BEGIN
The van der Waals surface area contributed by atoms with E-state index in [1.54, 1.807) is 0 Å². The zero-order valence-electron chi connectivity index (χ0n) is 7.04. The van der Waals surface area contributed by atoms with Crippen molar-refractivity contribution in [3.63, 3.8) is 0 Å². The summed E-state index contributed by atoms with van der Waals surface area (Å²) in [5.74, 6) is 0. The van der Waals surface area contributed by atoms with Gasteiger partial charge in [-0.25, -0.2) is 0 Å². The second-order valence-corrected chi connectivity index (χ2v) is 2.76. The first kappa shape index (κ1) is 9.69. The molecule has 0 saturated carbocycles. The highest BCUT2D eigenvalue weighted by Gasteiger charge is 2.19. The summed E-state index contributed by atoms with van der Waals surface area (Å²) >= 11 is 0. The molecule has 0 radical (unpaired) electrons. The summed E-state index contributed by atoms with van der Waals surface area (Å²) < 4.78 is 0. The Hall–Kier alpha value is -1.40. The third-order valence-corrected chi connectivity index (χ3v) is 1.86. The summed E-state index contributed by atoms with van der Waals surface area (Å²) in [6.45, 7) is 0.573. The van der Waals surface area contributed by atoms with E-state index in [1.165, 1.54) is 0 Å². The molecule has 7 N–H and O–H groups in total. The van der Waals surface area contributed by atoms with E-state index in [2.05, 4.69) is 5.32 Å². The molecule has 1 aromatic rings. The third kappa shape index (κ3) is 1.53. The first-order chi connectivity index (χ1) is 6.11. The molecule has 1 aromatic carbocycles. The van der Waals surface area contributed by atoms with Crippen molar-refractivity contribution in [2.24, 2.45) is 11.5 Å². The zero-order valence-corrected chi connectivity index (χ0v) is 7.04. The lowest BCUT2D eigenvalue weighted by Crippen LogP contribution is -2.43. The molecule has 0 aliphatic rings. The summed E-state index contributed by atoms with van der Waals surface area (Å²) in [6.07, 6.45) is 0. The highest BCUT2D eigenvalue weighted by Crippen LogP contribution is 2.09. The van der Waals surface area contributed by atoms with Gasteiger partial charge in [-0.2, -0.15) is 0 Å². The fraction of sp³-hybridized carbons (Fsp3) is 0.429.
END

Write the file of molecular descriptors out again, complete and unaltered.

The van der Waals surface area contributed by atoms with E-state index in [1.54, 1.807) is 0 Å². The zero-order valence-electron chi connectivity index (χ0n) is 7.04. The van der Waals surface area contributed by atoms with Crippen molar-refractivity contribution in [3.63, 3.8) is 0 Å². The summed E-state index contributed by atoms with van der Waals surface area (Å²) in [5.74, 6) is 0. The van der Waals surface area contributed by atoms with Gasteiger partial charge in [-0.25, -0.2) is 0 Å². The second-order valence-corrected chi connectivity index (χ2v) is 2.76. The first kappa shape index (κ1) is 9.69. The molecule has 0 saturated carbocycles. The highest BCUT2D eigenvalue weighted by Gasteiger charge is 2.19. The summed E-state index contributed by atoms with van der Waals surface area (Å²) >= 11 is 0. The molecule has 0 radical (unpaired) electrons. The summed E-state index contributed by atoms with van der Waals surface area (Å²) < 4.78 is 0. The Hall–Kier alpha value is -1.40. The third-order valence-corrected chi connectivity index (χ3v) is 1.86. The summed E-state index contributed by atoms with van der Waals surface area (Å²) in [6.45, 7) is 0.573. The van der Waals surface area contributed by atoms with E-state index in [1.165, 1.54) is 0 Å². The molecule has 7 N–H and O–H groups in total. The van der Waals surface area contributed by atoms with E-state index in [2.05, 4.69) is 5.32 Å². The molecule has 1 aromatic rings. The third kappa shape index (κ3) is 1.53. The first-order chi connectivity index (χ1) is 6.11. The molecule has 1 aromatic carbocycles. The van der Waals surface area contributed by atoms with Crippen molar-refractivity contribution in [2.24, 2.45) is 11.5 Å². The zero-order valence-corrected chi connectivity index (χ0v) is 7.04. The lowest BCUT2D eigenvalue weighted by Crippen LogP contribution is -2.43. The molecule has 0 aliphatic rings. The summed E-state index contributed by atoms with van der Waals surface area (Å²) in [6.07, 6.45) is 0. The highest BCUT2D eigenvalue weighted by Crippen LogP contribution is 2.09. The van der Waals surface area contributed by atoms with Gasteiger partial charge in [-0.2, -0.15) is 0 Å². The fraction of sp³-hybridized carbons (Fsp3) is 0.429.